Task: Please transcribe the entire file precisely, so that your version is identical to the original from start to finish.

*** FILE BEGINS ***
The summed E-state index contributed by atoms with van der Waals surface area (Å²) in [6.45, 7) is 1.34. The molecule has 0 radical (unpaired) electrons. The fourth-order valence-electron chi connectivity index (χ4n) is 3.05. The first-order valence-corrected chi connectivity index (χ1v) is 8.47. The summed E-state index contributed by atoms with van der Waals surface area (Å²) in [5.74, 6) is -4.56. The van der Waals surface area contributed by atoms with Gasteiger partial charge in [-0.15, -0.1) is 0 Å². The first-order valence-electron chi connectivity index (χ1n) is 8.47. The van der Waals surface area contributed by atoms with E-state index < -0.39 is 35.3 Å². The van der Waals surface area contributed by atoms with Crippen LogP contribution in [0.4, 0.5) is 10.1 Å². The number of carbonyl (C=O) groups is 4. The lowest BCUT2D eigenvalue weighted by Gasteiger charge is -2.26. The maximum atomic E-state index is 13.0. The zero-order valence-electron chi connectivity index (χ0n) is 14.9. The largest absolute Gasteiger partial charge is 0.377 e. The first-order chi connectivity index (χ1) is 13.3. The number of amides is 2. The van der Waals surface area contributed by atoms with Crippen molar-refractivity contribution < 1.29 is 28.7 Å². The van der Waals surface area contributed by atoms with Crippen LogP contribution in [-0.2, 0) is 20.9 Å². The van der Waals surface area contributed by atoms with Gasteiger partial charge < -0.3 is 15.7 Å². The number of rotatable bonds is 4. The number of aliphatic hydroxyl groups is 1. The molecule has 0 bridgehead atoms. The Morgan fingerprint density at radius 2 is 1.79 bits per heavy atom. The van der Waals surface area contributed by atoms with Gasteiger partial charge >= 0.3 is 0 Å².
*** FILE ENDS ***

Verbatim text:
The summed E-state index contributed by atoms with van der Waals surface area (Å²) in [6.45, 7) is 1.34. The molecule has 0 radical (unpaired) electrons. The fourth-order valence-electron chi connectivity index (χ4n) is 3.05. The first-order valence-corrected chi connectivity index (χ1v) is 8.47. The summed E-state index contributed by atoms with van der Waals surface area (Å²) in [5.74, 6) is -4.56. The van der Waals surface area contributed by atoms with Gasteiger partial charge in [-0.15, -0.1) is 0 Å². The first-order valence-electron chi connectivity index (χ1n) is 8.47. The van der Waals surface area contributed by atoms with E-state index < -0.39 is 35.3 Å². The van der Waals surface area contributed by atoms with Crippen LogP contribution in [0.4, 0.5) is 10.1 Å². The number of carbonyl (C=O) groups is 4. The lowest BCUT2D eigenvalue weighted by Gasteiger charge is -2.26. The maximum atomic E-state index is 13.0. The zero-order valence-electron chi connectivity index (χ0n) is 14.9. The largest absolute Gasteiger partial charge is 0.377 e. The first-order chi connectivity index (χ1) is 13.3. The number of amides is 2. The van der Waals surface area contributed by atoms with Crippen molar-refractivity contribution < 1.29 is 28.7 Å². The van der Waals surface area contributed by atoms with Crippen LogP contribution in [-0.2, 0) is 20.9 Å². The van der Waals surface area contributed by atoms with Gasteiger partial charge < -0.3 is 15.7 Å². The number of rotatable bonds is 4. The number of aliphatic hydroxyl groups is 1. The molecule has 0 bridgehead atoms. The Morgan fingerprint density at radius 2 is 1.79 bits per heavy atom. The van der Waals surface area contributed by atoms with Gasteiger partial charge >= 0.3 is 0 Å².